The 130th anniversary of the first electric trolley car operation in Erie, Pennsylvania will be the subject of a lecture given by rail transportation author Ken Springirth on July 30 at 7 p.m. at the Blasco Memorial Library Admiral Room, 160 E. Front St., in Erie.
After Erie’s first electric trolley car began operation on June 25, 1889, within a short time, trolley lines connected Erie with Meadville, Conneaut and Buffalo. Just as the coming of the railroad made a dramatic improvement in the movement of goods and people across the United States, the electric trolley car made a transformational change in local transportation.
The farmer could get his or her produce to the urban market. The factory worker no longer had to live next to the factory, and could live out in the country and commute to work by trolley car.
Between 1906 and 1922, it was possible to make a 1,082-mile trip by trolley car from Oneonta in central New York via Buffalo, Erie, and Cleveland to Elkhart Lake, Wisconsin by trolley car.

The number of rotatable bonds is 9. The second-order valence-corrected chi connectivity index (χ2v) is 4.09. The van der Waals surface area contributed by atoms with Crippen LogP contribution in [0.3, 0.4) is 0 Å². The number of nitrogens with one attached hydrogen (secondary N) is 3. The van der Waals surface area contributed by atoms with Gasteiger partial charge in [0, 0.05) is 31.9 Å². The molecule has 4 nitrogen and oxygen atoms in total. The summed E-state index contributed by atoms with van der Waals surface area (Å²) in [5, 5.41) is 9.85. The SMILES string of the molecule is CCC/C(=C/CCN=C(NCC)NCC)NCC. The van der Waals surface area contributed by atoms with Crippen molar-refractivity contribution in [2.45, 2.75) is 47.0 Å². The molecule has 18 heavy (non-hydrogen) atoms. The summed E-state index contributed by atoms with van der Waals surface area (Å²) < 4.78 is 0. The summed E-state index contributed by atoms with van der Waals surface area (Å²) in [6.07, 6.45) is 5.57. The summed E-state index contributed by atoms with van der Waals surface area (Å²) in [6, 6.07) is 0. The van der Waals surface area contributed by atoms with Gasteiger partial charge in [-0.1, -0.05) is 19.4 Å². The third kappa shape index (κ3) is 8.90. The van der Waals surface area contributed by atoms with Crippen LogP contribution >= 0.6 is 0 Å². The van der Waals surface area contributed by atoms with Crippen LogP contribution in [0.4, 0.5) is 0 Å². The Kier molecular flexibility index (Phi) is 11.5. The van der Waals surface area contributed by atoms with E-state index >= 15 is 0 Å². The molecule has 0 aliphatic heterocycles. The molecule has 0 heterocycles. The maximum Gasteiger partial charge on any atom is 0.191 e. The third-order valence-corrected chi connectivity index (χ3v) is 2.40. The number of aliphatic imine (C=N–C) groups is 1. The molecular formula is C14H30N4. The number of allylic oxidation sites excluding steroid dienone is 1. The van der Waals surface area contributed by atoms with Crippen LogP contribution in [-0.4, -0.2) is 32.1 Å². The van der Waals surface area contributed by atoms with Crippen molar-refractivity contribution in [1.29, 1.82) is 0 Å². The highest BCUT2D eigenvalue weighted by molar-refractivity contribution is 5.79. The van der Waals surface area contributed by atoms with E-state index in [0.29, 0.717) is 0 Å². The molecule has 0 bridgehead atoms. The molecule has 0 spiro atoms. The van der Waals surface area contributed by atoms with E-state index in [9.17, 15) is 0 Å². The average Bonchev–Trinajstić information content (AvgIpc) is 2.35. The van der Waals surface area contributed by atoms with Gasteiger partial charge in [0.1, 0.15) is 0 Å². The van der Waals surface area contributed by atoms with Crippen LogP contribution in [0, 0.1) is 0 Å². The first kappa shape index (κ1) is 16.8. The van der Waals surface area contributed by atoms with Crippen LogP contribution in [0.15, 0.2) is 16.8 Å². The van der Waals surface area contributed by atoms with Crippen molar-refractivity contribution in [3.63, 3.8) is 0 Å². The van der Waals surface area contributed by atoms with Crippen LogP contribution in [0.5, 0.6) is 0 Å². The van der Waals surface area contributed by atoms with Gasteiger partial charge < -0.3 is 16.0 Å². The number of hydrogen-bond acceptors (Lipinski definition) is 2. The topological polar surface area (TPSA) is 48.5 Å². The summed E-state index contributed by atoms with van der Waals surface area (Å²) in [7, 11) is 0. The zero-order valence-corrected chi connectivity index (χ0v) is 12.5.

There were 20 connections to be made, and if they were all made, the trip would have taken four days.
With the coming of the automobile, trolley lines began to disappear. In 1922, the Conneaut & Erie line which connected Erie via Fairview, Girard, Lake City to Conneaut was abandoned. The Buffalo & Erie Railway which connected Erie via North East, and Westfield to Buffalo ended service in 1933. Trolley service in Erie ended in 1935.
By 1970, there were only seven trolley car systems left in the United States. There has been a slow revival of new trolley/light rail systems with 36 now in the United States.
Springirth is the author of 40 books on trolleys and trains. The lecture is free and open to the public.